Why Super Bowl 2021 is LV in Roman Numerals—The NFL Tradition Explained

One of the Super Bowl's most distinguishable features and one its longest traditions is also the likeliest to leave even the most seasoned football fans perplexed.

The confusion stems from the NFL's usage of Roman numerals to mark each Super Bowl and by the fact football's showpiece event is scheduled for the year following the start of the regular season.

In simple terms, the 2020 NFL season will officially end in 2021, when the Kansas City Chiefs take on the Tampa Bay Buccaneers in Super Bowl LV on Sunday.

In other words, Super Bowl LV will take place in the same year the 2021 regular season will begin in, with the latter set to end in 2022.

That particular scenario isn't limited to the NFL either. The NBA and NHL, for example, both begin their seasons in the year prior to when it will end and the same applies to the English Premier League.

All three leagues, however, refer to their seasons by indicating both years they cover. For example, we are currently in the middle of the 2020-21 NBA season and of the 2020-21 Premier League campaign.

Meanwhile, the winners are identified by indicating they year in which they have clinched the title. The Los Angeles Lakers are the 2020 NBA champions, while the Tampa Bay Lightning are the 2020 Stanley Cup winners.

The NFL, however, has adopted a different approach and identifies each Super Bowl with a Roman numerals.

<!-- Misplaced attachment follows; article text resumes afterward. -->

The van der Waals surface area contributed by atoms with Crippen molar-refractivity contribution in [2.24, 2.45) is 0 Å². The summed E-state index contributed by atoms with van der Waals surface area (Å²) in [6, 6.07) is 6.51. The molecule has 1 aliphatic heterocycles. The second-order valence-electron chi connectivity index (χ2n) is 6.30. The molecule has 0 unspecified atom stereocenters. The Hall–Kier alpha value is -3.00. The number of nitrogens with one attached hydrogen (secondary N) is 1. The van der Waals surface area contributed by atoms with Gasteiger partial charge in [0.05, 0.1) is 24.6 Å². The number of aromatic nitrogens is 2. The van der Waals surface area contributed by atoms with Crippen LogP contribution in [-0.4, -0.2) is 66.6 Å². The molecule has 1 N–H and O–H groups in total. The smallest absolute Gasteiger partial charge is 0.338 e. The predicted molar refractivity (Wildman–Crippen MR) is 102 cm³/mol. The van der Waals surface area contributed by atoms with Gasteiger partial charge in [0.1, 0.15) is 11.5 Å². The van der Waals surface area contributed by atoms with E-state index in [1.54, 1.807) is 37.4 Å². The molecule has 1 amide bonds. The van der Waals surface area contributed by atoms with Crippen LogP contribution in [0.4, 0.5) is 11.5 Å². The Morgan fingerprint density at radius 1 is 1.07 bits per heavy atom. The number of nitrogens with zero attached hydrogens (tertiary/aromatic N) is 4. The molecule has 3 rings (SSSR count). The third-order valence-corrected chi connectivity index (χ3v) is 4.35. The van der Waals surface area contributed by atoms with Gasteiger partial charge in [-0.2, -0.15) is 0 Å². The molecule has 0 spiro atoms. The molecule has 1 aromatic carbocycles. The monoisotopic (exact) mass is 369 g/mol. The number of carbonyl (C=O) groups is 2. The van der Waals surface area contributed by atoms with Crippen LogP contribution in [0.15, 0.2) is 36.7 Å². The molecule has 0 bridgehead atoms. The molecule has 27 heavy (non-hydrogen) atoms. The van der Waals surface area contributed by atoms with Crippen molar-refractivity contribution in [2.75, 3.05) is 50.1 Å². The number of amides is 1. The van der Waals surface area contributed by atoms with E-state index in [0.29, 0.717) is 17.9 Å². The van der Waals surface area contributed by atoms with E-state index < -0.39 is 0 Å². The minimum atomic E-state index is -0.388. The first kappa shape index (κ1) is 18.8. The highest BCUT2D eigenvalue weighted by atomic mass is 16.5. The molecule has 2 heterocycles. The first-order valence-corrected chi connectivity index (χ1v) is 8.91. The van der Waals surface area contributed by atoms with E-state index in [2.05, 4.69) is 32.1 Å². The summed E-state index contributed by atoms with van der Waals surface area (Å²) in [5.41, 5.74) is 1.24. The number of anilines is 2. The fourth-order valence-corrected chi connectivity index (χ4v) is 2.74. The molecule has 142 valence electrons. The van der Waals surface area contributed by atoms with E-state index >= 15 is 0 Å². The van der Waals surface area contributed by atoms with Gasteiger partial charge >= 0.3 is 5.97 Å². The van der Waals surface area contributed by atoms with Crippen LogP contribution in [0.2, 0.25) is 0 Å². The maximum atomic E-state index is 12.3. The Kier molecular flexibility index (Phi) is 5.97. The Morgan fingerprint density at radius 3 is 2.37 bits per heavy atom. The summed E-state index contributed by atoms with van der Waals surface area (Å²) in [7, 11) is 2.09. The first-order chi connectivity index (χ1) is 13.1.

"The Roman numerals were adopted to clarify any confusion that may occur because the NFL Championship Game—the Super Bowl—is played in the year following a chronologically recorded season," the NFL media guide states.

The only time the NFL steered away from Roman numerals was in 2016, when the title game was referred to as Super Bowl 50, as opposed to L.

If holding a title game not in the same year as the regular season was confusing, the timing of the adoption of the "Super Bowl" moniker contributed to muddying the waters even further.

The New York Jets' stunning 16-7 upset win over the Baltimore Colts in January 1969, was the first title game to be officially known as the Super Bowl.

Up until then the championship game between the representatives from the National Football League and the American Football League was known, rather unimaginatively, as the AFL-NFL World Championship Game.

The matchup between the Jets and the Colts was the first to carry the Super Bowl trademark, but was in fact the third title game since the AFL and NFL had devised the idea of a winner-takes-all showdown in 1966.

To complicate matters even further, the AFL and NFL only completed their merger in 1970, leaving Super Bowl V in January 1971 as the first Super Bowl of the modern-era NFL.

In a bid to make its annals more accessible the NFL retroactively renamed its first four championship games to avoid confusion.

"Numerals I through IV were added later for the first four Super Bowls," the NFL media guide adds.

Raymond James Stadium
A view of Raymond James Stadium on January 30 in Tampa, Florida. The Tampa Bay Buccaneers will play the Kansas City Chiefs in Raymond James Stadium for Super Bowl LV on February 7. Octavio Jones/Getty